Takes money from wage earners with the promise that the money will be invested in a “Trust Fund” and made available later.

Instead of investing the money Madoff spends it on nice homes in theHamptons and yachts.

Instead of depositing money in a Trust Fund the politicians use it for general spending and vote buying.

When the time comes to pay the investors back Madoff simply uses some of the new funds from newer investors to pay back the older investors.

When benefits for older investors become due the politicians pay them with money taken from younger and newer wage earners to pay the geezers.

When Madoff’s scheme is discovered all hell breaks loose. New investors won’t give him any more cash.

When Social Security runs out of money they simply force the taxpayers to send them some more.

Bernie Madoff is in jail.

Politicians remain in Washington.

“The taxpayer: That’s someone who works for the federal government but doesn’t have to take the civil service examination.” – Ronald Reagan

  “If you put the federal government in charge of the Sahara Desert, in five
years there’d be a shortage of sand.”
      Milton Friedman



A Correct Citizens Perspective

Recently a business acquaintance of mine achieved what millions of people are striving for – his U.S. Citizenship. One thing he has in common with this massive potential voting block of both legal and illegal immigrants is that he will be voting Democrat this election. Coming from Great Britain, he has a very Euro-centric viewpoint about the role the United States government should play in society. While he labels himself a fiscal conservative and social liberal, he fails to see how tightly fiscal and social policies are intertwined. Nor does he have a historical perspective to understand the vision of the Founding Fathers, and how much liberal social engineering has perverted that vision since FDR’s Great Society was inaugurated. He bemoans the growing disparity between the haves and the have-not’s, but looks to government to right the problems they created in the first place.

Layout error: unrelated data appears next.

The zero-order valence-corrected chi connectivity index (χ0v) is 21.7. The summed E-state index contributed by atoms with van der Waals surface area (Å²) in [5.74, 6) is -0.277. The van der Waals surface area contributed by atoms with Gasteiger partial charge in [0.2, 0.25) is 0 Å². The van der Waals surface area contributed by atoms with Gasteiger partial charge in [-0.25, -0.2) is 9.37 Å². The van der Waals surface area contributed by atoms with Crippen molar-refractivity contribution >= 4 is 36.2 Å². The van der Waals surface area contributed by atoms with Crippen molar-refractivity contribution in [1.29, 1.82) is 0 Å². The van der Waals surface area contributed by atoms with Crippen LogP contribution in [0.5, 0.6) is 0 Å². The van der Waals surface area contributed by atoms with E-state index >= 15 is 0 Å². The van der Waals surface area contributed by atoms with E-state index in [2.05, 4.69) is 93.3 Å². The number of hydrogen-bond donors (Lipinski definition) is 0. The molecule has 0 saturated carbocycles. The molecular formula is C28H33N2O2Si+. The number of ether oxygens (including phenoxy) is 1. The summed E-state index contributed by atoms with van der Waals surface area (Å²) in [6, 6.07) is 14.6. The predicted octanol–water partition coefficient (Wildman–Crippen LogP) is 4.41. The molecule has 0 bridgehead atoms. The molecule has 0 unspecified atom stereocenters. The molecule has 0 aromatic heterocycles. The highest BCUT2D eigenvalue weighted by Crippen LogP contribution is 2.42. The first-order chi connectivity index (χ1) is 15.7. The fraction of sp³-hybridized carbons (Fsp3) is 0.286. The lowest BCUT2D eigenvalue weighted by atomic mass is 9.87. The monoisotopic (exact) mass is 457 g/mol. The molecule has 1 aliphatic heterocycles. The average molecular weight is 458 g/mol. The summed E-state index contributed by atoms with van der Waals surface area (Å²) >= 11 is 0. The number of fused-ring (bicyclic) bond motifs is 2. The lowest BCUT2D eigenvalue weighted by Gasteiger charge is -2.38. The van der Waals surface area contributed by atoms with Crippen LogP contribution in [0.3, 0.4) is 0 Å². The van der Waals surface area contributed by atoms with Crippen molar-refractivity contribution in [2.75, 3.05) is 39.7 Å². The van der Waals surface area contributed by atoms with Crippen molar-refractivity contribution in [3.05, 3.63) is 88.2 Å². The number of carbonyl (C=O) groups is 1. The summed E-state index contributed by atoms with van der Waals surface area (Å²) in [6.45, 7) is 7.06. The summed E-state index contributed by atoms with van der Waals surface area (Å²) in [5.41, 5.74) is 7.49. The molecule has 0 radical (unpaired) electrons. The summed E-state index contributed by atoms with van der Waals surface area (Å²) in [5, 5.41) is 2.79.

Mona Charen, in her article Top Ten Reasons to Vote for McCain/Palin, summarizes some of the negative consequences of an Obama presidency:

If Barack Obama is elected president and Democrats control large majorities in the House and Senate, the Obama/Pelosi/Reid triumvirate will move the country decisively in the direction of dying Europe — low productivity, high joblessness, low birth rates, high taxes, and limp foreign policies. The triumvirate will do this at a time when a vibrant America is more necessary than ever — with Iran seeking nuclear weapons, Pakistan teetering, al-Qaeda regrouping, China and Russia telegraphing hostility, and Iraq just barely emerging into the sunshine. This election has become about far more than John McCain versus Barack Obama; it has become about whether the United States will remain the champion of freedom — economic and political — or whether we will join the queue of formerly great nations now struggling to pay for all the social welfare “benefits” their aging and lazy populations demand.

Indeed, the benefits realized by my Euro-centric acquaintance in desiring to obtain his citizenship are readily apparent when compared with what he left behind in the UK. What he, and those “huddled masses” of potential voters don’t realize, is that when they seek to establish their failing foreign cultures here in the U.S., they unwittingly undermine the very structure that drew them here in the first place.

Human Life is Precious, Unless it’s Inconvenient